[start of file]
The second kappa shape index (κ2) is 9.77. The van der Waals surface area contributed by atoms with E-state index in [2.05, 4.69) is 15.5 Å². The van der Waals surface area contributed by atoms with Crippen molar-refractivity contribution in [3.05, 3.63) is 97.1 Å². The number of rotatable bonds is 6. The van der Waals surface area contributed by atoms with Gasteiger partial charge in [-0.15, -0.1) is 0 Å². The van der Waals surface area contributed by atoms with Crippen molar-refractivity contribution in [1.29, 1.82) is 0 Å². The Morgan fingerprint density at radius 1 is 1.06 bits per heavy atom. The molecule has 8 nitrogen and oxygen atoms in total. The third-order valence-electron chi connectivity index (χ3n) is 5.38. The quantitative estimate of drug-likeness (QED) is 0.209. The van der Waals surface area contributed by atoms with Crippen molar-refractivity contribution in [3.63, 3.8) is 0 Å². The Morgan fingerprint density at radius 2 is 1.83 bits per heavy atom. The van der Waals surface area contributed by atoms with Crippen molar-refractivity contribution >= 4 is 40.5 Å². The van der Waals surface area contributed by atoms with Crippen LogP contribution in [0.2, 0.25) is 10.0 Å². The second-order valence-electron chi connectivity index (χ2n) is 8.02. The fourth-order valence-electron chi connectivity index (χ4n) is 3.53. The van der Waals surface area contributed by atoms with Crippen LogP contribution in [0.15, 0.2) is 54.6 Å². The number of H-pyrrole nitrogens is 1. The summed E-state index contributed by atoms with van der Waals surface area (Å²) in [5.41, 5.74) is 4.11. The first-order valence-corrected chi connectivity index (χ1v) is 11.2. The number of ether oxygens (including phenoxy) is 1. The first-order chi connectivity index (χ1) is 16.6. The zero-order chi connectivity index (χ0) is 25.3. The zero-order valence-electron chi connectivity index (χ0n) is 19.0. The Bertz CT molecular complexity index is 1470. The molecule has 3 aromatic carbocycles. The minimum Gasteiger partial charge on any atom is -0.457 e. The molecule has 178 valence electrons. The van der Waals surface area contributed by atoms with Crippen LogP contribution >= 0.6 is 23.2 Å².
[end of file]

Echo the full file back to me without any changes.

The second kappa shape index (κ2) is 9.77. The van der Waals surface area contributed by atoms with E-state index in [2.05, 4.69) is 15.5 Å². The van der Waals surface area contributed by atoms with Crippen molar-refractivity contribution in [3.05, 3.63) is 97.1 Å². The number of rotatable bonds is 6. The van der Waals surface area contributed by atoms with Gasteiger partial charge in [-0.15, -0.1) is 0 Å². The van der Waals surface area contributed by atoms with Crippen molar-refractivity contribution in [1.29, 1.82) is 0 Å². The Morgan fingerprint density at radius 1 is 1.06 bits per heavy atom. The molecule has 8 nitrogen and oxygen atoms in total. The third-order valence-electron chi connectivity index (χ3n) is 5.38. The quantitative estimate of drug-likeness (QED) is 0.209. The van der Waals surface area contributed by atoms with Crippen molar-refractivity contribution in [3.63, 3.8) is 0 Å². The Morgan fingerprint density at radius 2 is 1.83 bits per heavy atom. The van der Waals surface area contributed by atoms with Crippen molar-refractivity contribution >= 4 is 40.5 Å². The van der Waals surface area contributed by atoms with Crippen LogP contribution in [0.2, 0.25) is 10.0 Å². The second-order valence-electron chi connectivity index (χ2n) is 8.02. The fourth-order valence-electron chi connectivity index (χ4n) is 3.53. The van der Waals surface area contributed by atoms with Crippen LogP contribution in [0.15, 0.2) is 54.6 Å². The number of H-pyrrole nitrogens is 1. The summed E-state index contributed by atoms with van der Waals surface area (Å²) in [5.41, 5.74) is 4.11. The first-order valence-corrected chi connectivity index (χ1v) is 11.2. The number of ether oxygens (including phenoxy) is 1. The first-order chi connectivity index (χ1) is 16.6. The zero-order chi connectivity index (χ0) is 25.3. The zero-order valence-electron chi connectivity index (χ0n) is 19.0. The Bertz CT molecular complexity index is 1470. The molecule has 3 aromatic carbocycles. The minimum Gasteiger partial charge on any atom is -0.457 e. The molecule has 178 valence electrons. The van der Waals surface area contributed by atoms with Crippen LogP contribution >= 0.6 is 23.2 Å².